Nearly 40 Million Children Around the World Are At Risk For Measles

Disruptions in routine childhood vaccinations during the pandemic threatens progress against this highly contagious disease.

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Medically reviewed in December 2022

Updated on December 6, 2022

Nearly 40 million children around the world are at risk for measles due to disruptions in routine childhood vaccinations during the COVID pandemic, according to a joint report from the Centers for Disease Control and Prevention (CDC) and the World Health Organization (WHO).  Some 25 million kids missed their first dose of the two-dose MMR (measles-mumps-rubella) vaccine, and another 14.7 million missed their second MMR shot, the November 23 report found.

Health officials warn this worrisome trend marks a major setback in global progress to effectively eliminate the disease. Measles is one of the most contagious known human viruses, but it’s almost entirely preventable through widespread vaccination, the CDC points out.

“The paradox of the pandemic is that while vaccines against COVID-19 were developed in record time and deployed in the largest vaccination campaign in history, routine immunization programs were badly disrupted, and millions of kids missed out on life-saving vaccinations against deadly diseases like measles,” said WHO Director-General Dr Tedros Adhanom Ghebreyesus. “Getting immunization programs back on track is absolutely critical.”

At least 95 percent of the population must be fully vaccinated against measles to establish herd immunity, the point at which the spread of a disease is unlikely because enough people survive infection and/or get vaccinated against it. Currently, only 81 percent of kids around the world have received their first MMR dose and just 71 percent are fully vaccinated—the lowest global vaccination rates since 2008.

In 2021, there were an estimated 9 million measles infections worldwide, which resulted in 128,000 deaths. Measles cases in the United States declined dramatically in 2020 after hitting a 28-year high the year before. But since COVID precautions have lifted, cases are once again on the rise, with 49 cases reported in 2021 and 76 cases in 2022, the CDC reports.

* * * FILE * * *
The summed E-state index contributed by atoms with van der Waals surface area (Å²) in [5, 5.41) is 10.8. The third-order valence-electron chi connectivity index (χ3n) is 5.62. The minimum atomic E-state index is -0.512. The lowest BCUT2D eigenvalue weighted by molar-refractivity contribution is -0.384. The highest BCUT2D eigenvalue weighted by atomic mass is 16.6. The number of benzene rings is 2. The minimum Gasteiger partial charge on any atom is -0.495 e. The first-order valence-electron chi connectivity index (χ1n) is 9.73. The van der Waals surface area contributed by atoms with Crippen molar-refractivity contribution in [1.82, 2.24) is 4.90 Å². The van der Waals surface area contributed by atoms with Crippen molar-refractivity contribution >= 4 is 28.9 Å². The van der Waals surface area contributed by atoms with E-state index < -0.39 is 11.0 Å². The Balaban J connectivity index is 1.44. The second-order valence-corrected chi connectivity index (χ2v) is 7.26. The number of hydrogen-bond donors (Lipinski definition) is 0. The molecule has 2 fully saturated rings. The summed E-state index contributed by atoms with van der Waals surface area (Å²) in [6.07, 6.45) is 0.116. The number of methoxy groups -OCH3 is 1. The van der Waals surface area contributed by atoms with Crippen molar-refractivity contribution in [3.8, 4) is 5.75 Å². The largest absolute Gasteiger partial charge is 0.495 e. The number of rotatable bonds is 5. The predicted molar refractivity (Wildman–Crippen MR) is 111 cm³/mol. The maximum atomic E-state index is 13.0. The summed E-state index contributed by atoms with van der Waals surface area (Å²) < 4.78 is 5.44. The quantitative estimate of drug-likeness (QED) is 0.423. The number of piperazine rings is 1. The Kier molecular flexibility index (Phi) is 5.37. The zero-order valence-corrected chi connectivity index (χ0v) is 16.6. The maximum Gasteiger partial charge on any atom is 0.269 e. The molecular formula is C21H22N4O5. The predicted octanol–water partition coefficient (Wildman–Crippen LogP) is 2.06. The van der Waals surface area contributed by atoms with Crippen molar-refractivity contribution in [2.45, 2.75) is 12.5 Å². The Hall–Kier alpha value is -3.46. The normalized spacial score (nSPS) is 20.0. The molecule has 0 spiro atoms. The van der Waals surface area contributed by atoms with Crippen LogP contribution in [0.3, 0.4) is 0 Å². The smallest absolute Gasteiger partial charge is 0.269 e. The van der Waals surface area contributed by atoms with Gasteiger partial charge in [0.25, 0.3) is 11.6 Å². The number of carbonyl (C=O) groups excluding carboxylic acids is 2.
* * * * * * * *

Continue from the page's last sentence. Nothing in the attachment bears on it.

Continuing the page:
“Measles anywhere is a threat everywhere, as the virus can quickly spread to multiple communities and across international borders,” the CDC cautions.

Why measles outbreaks happen
Before the vaccine that protects against measles was licensed back in 1963, the CDC estimates that three to four million people were infected annually, and hundreds of people died from the infection.

Outbreaks of this magnitude don’t happen anymore thanks to the MMR (measles, mumps, rubella) vaccine. Once people are vaccinated against measles, they become immune to it and can’t pass it on to others. As more people have been vaccinated against the disease over the past several decades, it has had fewer opportunities to spread.

Measles is making a comeback, however, as the infection may still spread among U.S. communities with “pockets of unvaccinated people,” the CDC explains. Americans who travel to countries where measles outbreaks are happening can also bring the disease back to the United States.

In Europe, there were roughly 84,000 measles cases in 2018. In the first half of 2019, about 90,000 children and adults in Europe were diagnosed with measles, according to a report from the World Health Organization. In June 2019, federal health officials urged Americans to protect themselves and ensure that they are fully vaccinated at least one month before traveling outside the United States.

Over the past few years, however, COVID contributed to declines in vaccine coverage, less stringent measles surveillance, and disruptions or delays in immunization activities.